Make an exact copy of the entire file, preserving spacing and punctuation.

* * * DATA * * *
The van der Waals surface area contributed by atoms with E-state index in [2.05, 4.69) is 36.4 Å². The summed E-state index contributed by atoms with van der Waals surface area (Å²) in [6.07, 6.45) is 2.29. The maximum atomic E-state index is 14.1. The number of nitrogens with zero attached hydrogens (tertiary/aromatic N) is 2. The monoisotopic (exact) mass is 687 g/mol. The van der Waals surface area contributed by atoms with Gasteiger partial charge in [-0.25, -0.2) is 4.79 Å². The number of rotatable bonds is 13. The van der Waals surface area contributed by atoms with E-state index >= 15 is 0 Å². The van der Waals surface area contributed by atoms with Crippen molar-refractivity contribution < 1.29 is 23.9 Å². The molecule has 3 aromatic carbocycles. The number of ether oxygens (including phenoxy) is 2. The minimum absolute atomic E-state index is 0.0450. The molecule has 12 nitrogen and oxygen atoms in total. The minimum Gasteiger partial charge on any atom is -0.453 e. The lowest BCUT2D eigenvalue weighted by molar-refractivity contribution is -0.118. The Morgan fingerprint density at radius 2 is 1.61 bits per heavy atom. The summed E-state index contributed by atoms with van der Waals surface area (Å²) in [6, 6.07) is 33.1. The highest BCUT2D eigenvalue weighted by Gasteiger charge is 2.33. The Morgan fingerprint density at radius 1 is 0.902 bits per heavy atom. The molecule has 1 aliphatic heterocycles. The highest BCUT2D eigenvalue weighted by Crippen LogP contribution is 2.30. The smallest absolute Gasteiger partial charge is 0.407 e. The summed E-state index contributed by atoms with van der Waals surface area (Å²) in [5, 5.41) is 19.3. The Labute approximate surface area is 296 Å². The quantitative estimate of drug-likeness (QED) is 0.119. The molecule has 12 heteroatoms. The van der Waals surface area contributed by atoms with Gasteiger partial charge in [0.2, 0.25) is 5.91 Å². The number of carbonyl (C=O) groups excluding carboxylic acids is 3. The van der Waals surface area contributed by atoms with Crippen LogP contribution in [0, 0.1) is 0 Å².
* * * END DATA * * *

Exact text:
The van der Waals surface area contributed by atoms with E-state index in [2.05, 4.69) is 36.4 Å². The summed E-state index contributed by atoms with van der Waals surface area (Å²) in [6.07, 6.45) is 2.29. The maximum atomic E-state index is 14.1. The number of nitrogens with zero attached hydrogens (tertiary/aromatic N) is 2. The monoisotopic (exact) mass is 687 g/mol. The van der Waals surface area contributed by atoms with Gasteiger partial charge in [-0.25, -0.2) is 4.79 Å². The number of rotatable bonds is 13. The van der Waals surface area contributed by atoms with E-state index >= 15 is 0 Å². The van der Waals surface area contributed by atoms with Crippen molar-refractivity contribution < 1.29 is 23.9 Å². The molecule has 3 aromatic carbocycles. The number of ether oxygens (including phenoxy) is 2. The minimum absolute atomic E-state index is 0.0450. The molecule has 12 nitrogen and oxygen atoms in total. The minimum Gasteiger partial charge on any atom is -0.453 e. The lowest BCUT2D eigenvalue weighted by molar-refractivity contribution is -0.118. The Morgan fingerprint density at radius 2 is 1.61 bits per heavy atom. The summed E-state index contributed by atoms with van der Waals surface area (Å²) in [6, 6.07) is 33.1. The highest BCUT2D eigenvalue weighted by Gasteiger charge is 2.33. The Morgan fingerprint density at radius 1 is 0.902 bits per heavy atom. The molecule has 1 aliphatic heterocycles. The highest BCUT2D eigenvalue weighted by Crippen LogP contribution is 2.30. The smallest absolute Gasteiger partial charge is 0.407 e. The summed E-state index contributed by atoms with van der Waals surface area (Å²) in [5, 5.41) is 19.3. The Labute approximate surface area is 296 Å². The quantitative estimate of drug-likeness (QED) is 0.119. The molecule has 12 heteroatoms. The van der Waals surface area contributed by atoms with Gasteiger partial charge in [0.2, 0.25) is 5.91 Å². The number of carbonyl (C=O) groups excluding carboxylic acids is 3. The van der Waals surface area contributed by atoms with Crippen LogP contribution in [0, 0.1) is 0 Å².